How to work 9-5 and travel the rest of the time

A full-time job shouldn’t stop you from satisfying your wanderlust. The Local spoke to Travel After 5 blogger Alline Waldhem to find out her tips and tricks for travellers who only have 25 days of annual leave.

How to work 9-5 and travel the rest of the time
Photo: Alline in Lisbon, Portugal

Feel like your day job is thwarting your travel plans? Keep telling yourself you don’t have the time (or cash) to take a trip? Where there’s a will, there’s a way, says travel aficionado Alline Waldhelm.

“It’s really a mindset. I love to do it and, on average, I travel somewhere once a month. In the summer, I fly every single weekend.”

Alline, who is originally from Brazil, caught the travel bug when she first visited Germany 12 years ago. It’s a trip that changed her life; she resolved to live in Europe one day and sure enough returned several years later to study in Munich before settling in Vienna.

“I always really liked traveling to Europe. When I was living in Brazil, I managed to come four times before moving to Munich to study German,” she tells The Local.

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Photo: Alline in Budapest last year

Although she works full time as a financial analyst, Alline doesn’t let her job get in the way of her adventures. In Austria, she explains, overtime is discouraged so it gives her plenty of time and the flexibility to take a flight on a Friday evening and return on the Sunday night.

“It’s actually really manageable,” she says. “For me, it’s so important to have these breaks. Of course, you don’t disconnect from your life in two or three days but that’s not the point. There’s so much to explore; you might be physically tired but it’s a mental break and you go back to the office on Monday with a lighter mood.”

While she reserves the bulk of her annual leave for travelling back to Brazil, she still takes a couple of weeks over summer to plan a longer trip. This year, she’s heading to Costa Smeralda in Sardinia – “The beaches are unbelievable and I want to explore more parts of the La Maddalena archipelago” – before spending a week in the south of Portugal which she describes as “full of history and culture, welcoming people and delicious food.”

Photo: Alline in Sicily during summer 2018

Where to find travel inspiration

When looking for new places to travel, Alline often turns to her most trusted resource: her friends and ex-classmates who are scattered across Europe. Or, if there’s a specific city or country that she is keen to visit, she’ll follow news sites like The Local or Time Out to keep up with local events. She’s also an active member of Facebook groups like European Travellers #WhereToNext? that are dedicated to travel tips and inspiration.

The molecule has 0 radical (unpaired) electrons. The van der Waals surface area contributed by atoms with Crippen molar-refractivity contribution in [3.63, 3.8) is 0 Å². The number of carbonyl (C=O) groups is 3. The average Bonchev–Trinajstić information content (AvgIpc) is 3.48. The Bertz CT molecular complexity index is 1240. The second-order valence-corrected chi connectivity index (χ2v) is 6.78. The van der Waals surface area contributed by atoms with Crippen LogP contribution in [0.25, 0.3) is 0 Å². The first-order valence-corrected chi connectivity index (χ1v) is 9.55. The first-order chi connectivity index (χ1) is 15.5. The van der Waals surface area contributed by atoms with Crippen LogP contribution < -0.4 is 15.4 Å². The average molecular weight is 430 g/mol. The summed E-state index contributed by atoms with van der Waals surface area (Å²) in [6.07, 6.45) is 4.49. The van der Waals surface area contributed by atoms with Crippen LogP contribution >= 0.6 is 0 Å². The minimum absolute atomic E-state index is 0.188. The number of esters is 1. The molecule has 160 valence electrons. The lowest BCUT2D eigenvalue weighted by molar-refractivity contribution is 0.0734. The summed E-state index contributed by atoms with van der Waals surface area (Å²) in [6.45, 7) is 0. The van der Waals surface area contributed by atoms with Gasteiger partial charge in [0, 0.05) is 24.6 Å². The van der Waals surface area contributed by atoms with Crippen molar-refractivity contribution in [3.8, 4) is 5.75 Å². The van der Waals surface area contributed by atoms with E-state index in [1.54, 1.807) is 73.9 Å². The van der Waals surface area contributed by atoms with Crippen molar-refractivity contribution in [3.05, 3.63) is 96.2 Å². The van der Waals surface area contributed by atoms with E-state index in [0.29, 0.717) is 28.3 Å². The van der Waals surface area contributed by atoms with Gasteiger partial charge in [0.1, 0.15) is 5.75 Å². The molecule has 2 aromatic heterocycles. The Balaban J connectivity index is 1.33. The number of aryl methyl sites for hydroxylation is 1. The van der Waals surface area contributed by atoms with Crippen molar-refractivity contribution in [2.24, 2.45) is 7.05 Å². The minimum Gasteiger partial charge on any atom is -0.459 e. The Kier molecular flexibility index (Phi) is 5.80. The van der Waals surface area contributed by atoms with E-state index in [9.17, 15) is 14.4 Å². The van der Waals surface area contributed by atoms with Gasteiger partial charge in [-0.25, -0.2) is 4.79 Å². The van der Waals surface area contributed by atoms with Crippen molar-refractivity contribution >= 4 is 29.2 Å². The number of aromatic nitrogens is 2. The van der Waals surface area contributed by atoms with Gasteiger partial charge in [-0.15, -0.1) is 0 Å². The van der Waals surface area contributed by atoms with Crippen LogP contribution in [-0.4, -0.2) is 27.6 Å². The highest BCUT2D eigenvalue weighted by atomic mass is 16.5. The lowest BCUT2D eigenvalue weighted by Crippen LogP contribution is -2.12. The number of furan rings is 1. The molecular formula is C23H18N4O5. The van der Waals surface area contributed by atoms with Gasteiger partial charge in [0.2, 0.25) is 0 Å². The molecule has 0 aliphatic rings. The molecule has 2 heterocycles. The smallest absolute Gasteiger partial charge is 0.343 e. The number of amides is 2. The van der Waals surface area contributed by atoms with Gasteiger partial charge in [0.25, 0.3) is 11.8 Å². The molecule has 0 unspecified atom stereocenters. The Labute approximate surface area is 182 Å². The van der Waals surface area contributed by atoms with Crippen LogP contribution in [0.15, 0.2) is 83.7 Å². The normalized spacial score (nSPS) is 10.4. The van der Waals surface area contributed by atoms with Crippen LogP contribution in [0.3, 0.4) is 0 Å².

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When Alline is feeling really adventurous she’ll use a feature like Skyscanner’s ‘Everywhere’ search to find the best deals on cheap flights. It’s how she stumbled on a great return flight to Larnaca, a pretty port city in southern Cyprus, last Christmas. Often, she starts with the destination, whether it’s a recommendation or her own find, and then pads out the trip once she’s booked.

She believes it’s still possible to ‘get off the beaten track’ even if you only have a couple of days to explore. In her experience, the best way to do this is to not plan too rigidly. Instead, pick a couple of things you really want to see or do and then play the rest of the trip by ear.

Photo: Alline in Lake Garda

“I try to be spontaneous. I really enjoy arriving in a city and just walking around and seeing what people are doing. I don’t plan every minute because usually you can meet someone and they suggest something to do. Leaving your time open means you may run into something more interesting or discover something different along the way.”

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The best advice she can offer full-time workers who are keen to travel more is to think logistically when booking flights and hotels. For short weekend trips, Alline mostly sticks to Europe and limits flight time to under a couple of hours so that the journey itself doesn’t eat too much into her precious exploring time.

The same goes once she’s touched down at her destination.